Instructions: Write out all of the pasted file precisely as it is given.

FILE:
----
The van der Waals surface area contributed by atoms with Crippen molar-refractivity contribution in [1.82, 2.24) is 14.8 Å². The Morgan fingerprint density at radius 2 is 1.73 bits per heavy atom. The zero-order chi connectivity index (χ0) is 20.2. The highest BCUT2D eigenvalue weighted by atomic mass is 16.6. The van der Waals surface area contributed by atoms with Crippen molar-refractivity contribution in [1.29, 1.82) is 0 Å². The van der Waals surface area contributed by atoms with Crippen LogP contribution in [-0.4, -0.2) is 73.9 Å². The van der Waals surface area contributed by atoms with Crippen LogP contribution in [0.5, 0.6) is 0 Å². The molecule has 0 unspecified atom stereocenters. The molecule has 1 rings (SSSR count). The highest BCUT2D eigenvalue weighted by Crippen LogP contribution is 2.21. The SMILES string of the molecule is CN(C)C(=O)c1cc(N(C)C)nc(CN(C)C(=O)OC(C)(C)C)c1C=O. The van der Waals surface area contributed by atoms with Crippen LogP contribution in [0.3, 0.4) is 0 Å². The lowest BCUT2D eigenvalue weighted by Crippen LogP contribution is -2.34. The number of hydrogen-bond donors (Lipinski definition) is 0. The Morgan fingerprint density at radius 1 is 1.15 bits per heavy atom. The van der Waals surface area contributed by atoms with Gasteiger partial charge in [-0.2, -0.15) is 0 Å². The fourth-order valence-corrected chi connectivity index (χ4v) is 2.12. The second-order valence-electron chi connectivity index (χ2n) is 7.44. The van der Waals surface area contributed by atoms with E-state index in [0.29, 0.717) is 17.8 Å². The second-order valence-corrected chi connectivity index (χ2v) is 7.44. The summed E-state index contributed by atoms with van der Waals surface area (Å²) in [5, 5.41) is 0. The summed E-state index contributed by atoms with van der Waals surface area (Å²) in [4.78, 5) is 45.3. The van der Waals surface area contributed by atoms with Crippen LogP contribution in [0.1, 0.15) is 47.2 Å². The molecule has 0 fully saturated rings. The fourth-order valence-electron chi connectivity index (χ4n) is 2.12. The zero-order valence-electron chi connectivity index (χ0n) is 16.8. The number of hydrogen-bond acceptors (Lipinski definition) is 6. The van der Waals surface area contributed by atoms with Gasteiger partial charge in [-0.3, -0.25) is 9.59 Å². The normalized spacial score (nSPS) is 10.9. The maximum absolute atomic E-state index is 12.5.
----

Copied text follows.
The van der Waals surface area contributed by atoms with Crippen molar-refractivity contribution in [1.82, 2.24) is 14.8 Å². The Morgan fingerprint density at radius 2 is 1.73 bits per heavy atom. The zero-order chi connectivity index (χ0) is 20.2. The highest BCUT2D eigenvalue weighted by atomic mass is 16.6. The van der Waals surface area contributed by atoms with Crippen molar-refractivity contribution in [1.29, 1.82) is 0 Å². The van der Waals surface area contributed by atoms with Crippen LogP contribution in [-0.4, -0.2) is 73.9 Å². The van der Waals surface area contributed by atoms with Crippen LogP contribution in [0.5, 0.6) is 0 Å². The molecule has 0 unspecified atom stereocenters. The molecule has 1 rings (SSSR count). The highest BCUT2D eigenvalue weighted by Crippen LogP contribution is 2.21. The SMILES string of the molecule is CN(C)C(=O)c1cc(N(C)C)nc(CN(C)C(=O)OC(C)(C)C)c1C=O. The van der Waals surface area contributed by atoms with Crippen LogP contribution in [0.3, 0.4) is 0 Å². The lowest BCUT2D eigenvalue weighted by Crippen LogP contribution is -2.34. The number of hydrogen-bond donors (Lipinski definition) is 0. The Morgan fingerprint density at radius 1 is 1.15 bits per heavy atom. The van der Waals surface area contributed by atoms with Gasteiger partial charge in [-0.2, -0.15) is 0 Å². The fourth-order valence-corrected chi connectivity index (χ4v) is 2.12. The second-order valence-electron chi connectivity index (χ2n) is 7.44. The van der Waals surface area contributed by atoms with E-state index in [0.29, 0.717) is 17.8 Å². The second-order valence-corrected chi connectivity index (χ2v) is 7.44. The summed E-state index contributed by atoms with van der Waals surface area (Å²) in [5, 5.41) is 0. The summed E-state index contributed by atoms with van der Waals surface area (Å²) in [4.78, 5) is 45.3. The van der Waals surface area contributed by atoms with Crippen LogP contribution in [0.1, 0.15) is 47.2 Å². The molecule has 0 fully saturated rings. The fourth-order valence-electron chi connectivity index (χ4n) is 2.12. The zero-order valence-electron chi connectivity index (χ0n) is 16.8. The number of hydrogen-bond acceptors (Lipinski definition) is 6. The van der Waals surface area contributed by atoms with Gasteiger partial charge in [-0.3, -0.25) is 9.59 Å². The normalized spacial score (nSPS) is 10.9. The maximum absolute atomic E-state index is 12.5.